Credit Services Association urges policy-makers to back tailored forbearance

A leading trade association is urging policy-makers to take extra care before prescribing detailed forbearance schemes that could make a customer’s debt problems worse not better.

It believes that constraining the flexibility that exists in the current regulatory framework, and which enables customers and their creditors to agree solutions based on an individual’s circumstances, could have unintended consequences to the customer’s detriment.

In a new policy report published this week, the Credit Services Association – which represents the UK’s debt purchase and collections sector – urges caution from Ministers and regulators when designing new top-down initiatives that may adversely impact the consumers they are designed to protect.

In particular, CSA Chief Executive Chris Leslie wants policy-makers to look closely at the unforeseen issues created by recent interventions – such as the ‘Breathing Space’ debt respite scheme – before introducing further inflexible rules:

“The best solutions to problem debt are those tailored to fit the customer’s individual needs following a proper assessment of income and expenditure and dialogue with the customer. Unfortunately, we are now seeing a risk that well-meaning but rigid regulations may unwittingly make these solutions harder to achieve.

“That’s why we are now calling on Ministers and the FCA to reiterate the benefits of the principles-based, outcome-focused framework – and recognise that poorly designed short-term initiatives can sometimes be blunt instruments that may even hinder progress towards outcomes tailored to suit each customer.”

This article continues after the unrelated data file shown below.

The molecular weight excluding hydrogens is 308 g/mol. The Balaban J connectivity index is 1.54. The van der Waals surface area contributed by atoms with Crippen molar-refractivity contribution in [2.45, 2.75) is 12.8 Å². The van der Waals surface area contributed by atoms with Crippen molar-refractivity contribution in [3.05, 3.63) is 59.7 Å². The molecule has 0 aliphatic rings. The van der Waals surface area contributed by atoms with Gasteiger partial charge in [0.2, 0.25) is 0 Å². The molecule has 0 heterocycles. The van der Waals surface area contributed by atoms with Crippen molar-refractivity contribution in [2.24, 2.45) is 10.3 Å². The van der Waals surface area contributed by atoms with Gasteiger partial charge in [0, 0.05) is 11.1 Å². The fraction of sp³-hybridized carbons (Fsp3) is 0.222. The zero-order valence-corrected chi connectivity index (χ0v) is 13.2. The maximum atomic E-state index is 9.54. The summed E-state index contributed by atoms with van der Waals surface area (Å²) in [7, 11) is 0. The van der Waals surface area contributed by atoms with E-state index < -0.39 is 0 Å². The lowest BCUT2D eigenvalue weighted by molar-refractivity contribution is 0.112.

The new report – ‘Tailored Support & The Need for Flexibility in Forbearance’ – gives examples illustrating the pitfalls of poorly designed prescriptive interventions, and sets out a series of frontline case studies demonstrating how customers have benefited from a flexible approach to forbearance from collections agencies under the current rules and guidance.

Report author Daniel Spenceley, CSA Compliance Manager, says the ‘Breathing Space’ debt respite scheme is a good example of a policy created with good intentions but flawed in its design, in ways that could lead to unintended consequences for customers: “For example, there have been reports of breathing space being obtained through an automated process where the customer has not necessarily received full advice on its suitability. With restrictions on how often breathing space can be used, this approach could impact the customer’s ability to access the scheme at a later date, when it may be far more necessary”, he says.

“We also have rules around the content of Consumer Credit Act notices, which prevent firms from being able to soften prescribed wording or tailor content in a way that better suits customers, without facing significant sanctions. Such rigid and prescribed approaches are inferior to the principles-based flexible and bespoke approach that suit each customer’s individual needs.”

CSA Chief Executive Chris Leslie believes that the current principles-based approach needs to be defended: “The existing framework may not hit the headlines every day, but policy-makers should take care when tempted to generate short-term responses under pressure, because a tailored approach to forbearance works best. Ministers currently considering new statutory debt plan rules and duties on the credit sector should bear in mind that anything which impedes mutually agreed tailored solutions could end up harming the customer’s interests in the longer run.”